The present study also examined the effects of VitA and VitE on the ESR, and the levels of CRP and RF, which reflect the levels of disease activity in RA. An elevated ESR indicates the body is in a pathological status. Thus, the ESR is widely used in the monitoring of the levels of disease activity in patients with various ailments, including infection and inflammation (25). CRP is a reactive protein in the acute phase response, which is observed at increased levels in a number of ailments, including tissue damage, myocardial infarction and malignant tumors (26). RF is one of most widely used indicators in RA and although it has a low specificity, a study has suggested that RF is one of the most potent factors in the prognosis of RA due to its intimate association with joint damage (27). The results of the present study show that VitA and VitE reduce the ESR and CRP levels, the indicators of disease activity. The evidence that the levels of RF are not altered implies that RF is not a specific index of CIA in rats.
The present study adds a novel dimension to the protective effects of VitA and VitE on CIA rats by the assessment of the levels of p-STAT1 and p-STAT3 proteins, two key molecules of the JAK/STAT signal transduction pathway. The JAK/STAT signal transduction pathway is a major mediator of the biological effects of leptin, including cell proliferation and differentiation, immunological regulation and inflammation in RA. Once leptin is combined with a leptin receptor, the corresponding molecules are activated and transported to the cell nucleus, which promotes the transcription of the target genes p-STAT1 and p-STAT3 (7). In the present study, compared with those of the control group, the expression levels of p-STAT1 and p-STAT3 were significantly increased in the untreated model group, which suggests they are involved in the pathogenesis of RA. In the CIA model rats treated with VitA and VitE, the levels of p-STAT3 were significantly reduced, which is consistent with a previous study that showed p-STAT3 expression levels are upregulated in zymosan-induced arthritis (28). However, this phenomenon was not observed for p-STAT1 (29,30). In the present study, the difference in the effects of VitA and VitE between p-STAT1 and p-STAT3 suggests that the two molecules have disparate functions in RA. A clinical study involving 30 patients with RA identified that upregulation of p-STAT1 expression levels increased the inflammation in the synovium of joints through activation of the expression of related genes (29). Another cellular study showed that increased p-STAT1 expression levels promote apoptosis of synovium cells and suppress the inflammatory response (30). In the present study, p-STAT1 expression levels were not significantly reduced, which indicates p-STAT1 may play a protective role by suppressing the proliferation of synovial cells. The mechanism by which p-STAT3 expression levels alone are reduced requires further study.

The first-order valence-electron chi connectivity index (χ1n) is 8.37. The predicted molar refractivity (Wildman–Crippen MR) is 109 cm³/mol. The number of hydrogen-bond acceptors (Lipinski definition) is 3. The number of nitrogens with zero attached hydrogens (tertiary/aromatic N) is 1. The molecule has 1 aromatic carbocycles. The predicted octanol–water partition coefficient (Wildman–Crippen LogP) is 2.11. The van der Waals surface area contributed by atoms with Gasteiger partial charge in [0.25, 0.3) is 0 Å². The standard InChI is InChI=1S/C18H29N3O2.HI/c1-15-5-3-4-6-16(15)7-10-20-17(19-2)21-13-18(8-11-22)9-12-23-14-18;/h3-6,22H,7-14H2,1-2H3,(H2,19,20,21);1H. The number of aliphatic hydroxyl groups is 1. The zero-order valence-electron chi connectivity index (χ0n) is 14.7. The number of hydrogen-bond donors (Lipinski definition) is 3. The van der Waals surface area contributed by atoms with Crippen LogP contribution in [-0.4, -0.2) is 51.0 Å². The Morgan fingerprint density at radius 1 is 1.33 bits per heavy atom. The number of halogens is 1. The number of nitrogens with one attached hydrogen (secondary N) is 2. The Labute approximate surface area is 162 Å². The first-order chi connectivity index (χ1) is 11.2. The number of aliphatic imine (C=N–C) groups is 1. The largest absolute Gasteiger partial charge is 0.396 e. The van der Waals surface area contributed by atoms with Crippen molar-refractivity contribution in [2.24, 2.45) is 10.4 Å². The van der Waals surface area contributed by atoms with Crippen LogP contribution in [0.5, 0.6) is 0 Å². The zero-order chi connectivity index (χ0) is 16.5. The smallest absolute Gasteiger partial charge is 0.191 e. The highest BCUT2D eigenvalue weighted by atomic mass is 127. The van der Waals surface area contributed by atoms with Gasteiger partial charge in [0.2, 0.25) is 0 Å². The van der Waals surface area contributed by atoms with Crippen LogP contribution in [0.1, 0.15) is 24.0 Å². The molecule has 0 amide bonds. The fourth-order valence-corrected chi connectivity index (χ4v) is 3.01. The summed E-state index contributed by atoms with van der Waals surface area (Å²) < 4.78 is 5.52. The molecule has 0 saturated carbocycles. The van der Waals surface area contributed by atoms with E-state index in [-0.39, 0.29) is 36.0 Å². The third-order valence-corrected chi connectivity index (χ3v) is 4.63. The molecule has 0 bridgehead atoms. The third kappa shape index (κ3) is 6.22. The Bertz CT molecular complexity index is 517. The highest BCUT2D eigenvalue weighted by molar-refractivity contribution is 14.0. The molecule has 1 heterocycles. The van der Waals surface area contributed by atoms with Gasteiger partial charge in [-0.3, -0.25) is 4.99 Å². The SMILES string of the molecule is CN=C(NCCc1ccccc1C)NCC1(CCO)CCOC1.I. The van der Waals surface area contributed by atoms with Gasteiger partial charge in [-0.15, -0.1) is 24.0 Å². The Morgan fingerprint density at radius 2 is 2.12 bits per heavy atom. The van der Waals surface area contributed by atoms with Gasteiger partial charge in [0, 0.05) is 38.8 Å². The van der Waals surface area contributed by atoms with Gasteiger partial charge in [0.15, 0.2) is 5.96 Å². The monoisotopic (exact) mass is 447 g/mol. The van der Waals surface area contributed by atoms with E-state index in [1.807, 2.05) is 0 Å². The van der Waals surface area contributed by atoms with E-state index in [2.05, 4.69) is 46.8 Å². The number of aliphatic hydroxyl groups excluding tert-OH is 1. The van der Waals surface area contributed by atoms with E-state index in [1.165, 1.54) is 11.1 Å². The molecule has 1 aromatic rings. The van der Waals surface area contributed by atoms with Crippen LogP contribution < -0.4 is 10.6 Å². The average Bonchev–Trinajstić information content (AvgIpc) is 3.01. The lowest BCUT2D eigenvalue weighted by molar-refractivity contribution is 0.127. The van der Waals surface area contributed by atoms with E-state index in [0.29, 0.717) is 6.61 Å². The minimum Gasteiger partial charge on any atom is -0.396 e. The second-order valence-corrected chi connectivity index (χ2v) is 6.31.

A limitation of the present study is that the protective effects of VitA and VitE observed in the animal model of RA may not be similar to those observed clinically. The interactions of leptin and other cytokines require further study. These results may have implications for the rational development of antioxidant vitamins for the treatment of RA.
In conclusion, VitA and VitE reduced the levels of serum leptin protein and other cytokines in a murine model of RA. Furthermore, VitA and VitE also reduced the levels of p-STAT3 protein. The present study may provide a novel approach for the treatment of RA.